The Traveling Advocate Flies . . .and Flies . . . and Flies

“Thank you for what you said.”

“Thanks for your comments.”

Words heard over and over in elevators, hallways, and coffee breaks in the last couple of weeks, as Colorectal Cancer Coalition research advocates spoke out during research-focused meetings … appreciation expressed for the reality-based voices of patients as research gets planned and evaluated.

We’ve been busy with three different meetings in the last ten days . . . and a big one coming up.

Colon and Rectal Cancer Clinical Trials Planning Meeting

Pam McAllister and I were in Washington meeting with two of the task forces that provide input to the National Cancer Institute Gastrointestinal Cancers Steering Committee.  Pam serves on the Colon Task Force, and I am part of the Rectal/Anal Task Force.

The GI Steering Committee approves new NCI clinical trial concepts and is key to getting trials prioritized and moving ahead.  Colorectal Cancer Coalition Board Chair Nancy Roach serves on that critical committee.

The task forces met to set clinical trials priorities and goals for the next eighteen months.  There was lots of new thinking and plans for the future.  Among ideas discussed in the Rectal Task Force were:

  • The importance of clinical trials to find answers that were clinically meaningful to patients rather than just statistically significant.
  • Helping patients to balance survival and side effects as they make decisions about their care.
  • Reducing the impact of treatment on long-term side effects, including bowel function and peripheral neuropathy.
  • Making sure that the right patient gets the right treatment — chemotherapy, radiation, and surgery.
  • Including studies of genomic changes upfront in clinical trials.
  • Involving advocates.

Comparative Effectiveness Research and Cancer Genomic Medicine

I was one the stakeholders discussing whether there was enough evidence to move ahead with three different genomic tests or if more research was necessary into their value.

My particular concern was screening all colorectal cancer patients’ tumors for Lynch syndrome in order to test and protect their relatives.

Unusual for many meetings I attend was the involvement of the people who pay for health care — the Centers for Medicare and Medicaid Services (CMS) and insurers including Humana and Blue Cross and Blue Shield.  Agencies that develop guidelines for testing and treating cancer patients were also there:  National Comprehensive Cancer Network (NCCN) and Evaluation of Genomic Applications in Practice and Prevention (EGAPP).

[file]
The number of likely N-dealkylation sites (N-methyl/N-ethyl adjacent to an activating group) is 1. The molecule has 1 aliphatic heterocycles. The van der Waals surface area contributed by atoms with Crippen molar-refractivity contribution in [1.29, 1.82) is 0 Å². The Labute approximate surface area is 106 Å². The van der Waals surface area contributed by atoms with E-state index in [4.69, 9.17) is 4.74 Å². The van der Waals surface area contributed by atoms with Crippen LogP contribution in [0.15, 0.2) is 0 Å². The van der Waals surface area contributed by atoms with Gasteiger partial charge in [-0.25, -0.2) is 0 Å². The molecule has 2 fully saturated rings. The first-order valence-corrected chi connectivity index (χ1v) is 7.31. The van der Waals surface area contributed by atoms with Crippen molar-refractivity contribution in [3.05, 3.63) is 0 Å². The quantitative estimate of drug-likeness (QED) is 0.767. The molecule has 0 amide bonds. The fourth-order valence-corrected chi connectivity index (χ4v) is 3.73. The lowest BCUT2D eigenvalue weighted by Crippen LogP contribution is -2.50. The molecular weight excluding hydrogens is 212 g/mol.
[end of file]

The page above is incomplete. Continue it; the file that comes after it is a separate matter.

EGAPP has developed a recommendation for Genetic testing strategies in newly diagnosed individuals with colorectal cancer aimed at reducing morbidity and mortality from Lynch syndrome in relatives.

Despite fairly good evidence that testings tumors of newly diagnosed people with colorectal cancer for potential Lynch syndrome benefits both patients and their relatives, the group felt that processes were not in place to notify relatives when Lynch syndrome was found or counsel and test those relatives at risk.

Radiation Therapy Oncology Group (RTOG)

Pam McAllister and I were back together for the RTOG meeting in San Diego where we both are members of the Patient Advocacy Committee.

Emphasis during the meeting was on Patient-Reported Outcomes or PROs as a way of evaluating and reporting treatment side effects and quality of life.

While chemotherapy and radiation toxicity in clinical trials has normally been reported by doctors and nurses conducting the trials, research shows that there is a significant difference in what patients say about their own side effects and how toxicity gets reported.  PROs may be more meaningful and accurate, particularly in helping future patients make treatment decisions.

RTOG is one of the cancer cooperative groups, funded by NCI, to conduct clinical trials.

Stay tuned for reports from the 2011 Gastrointestinal Symposium beginning on Thursday, January 18 in San Francisco.


  1. Barbara Arndt says

    I’m very happy to hear more people taling about Lynch Syndrome. My 25 year old daughter Jennifer died of Colon Cancer in 2002. Because of her age we were all tested and I was also diagnoised with Colon Cancer at that time. Then after her death we we again tested for Lynch Syndrome. 2 more of my children and myself have Lynch Syndrome.I have had Colon Cancer twice and also Endometrial cancer.

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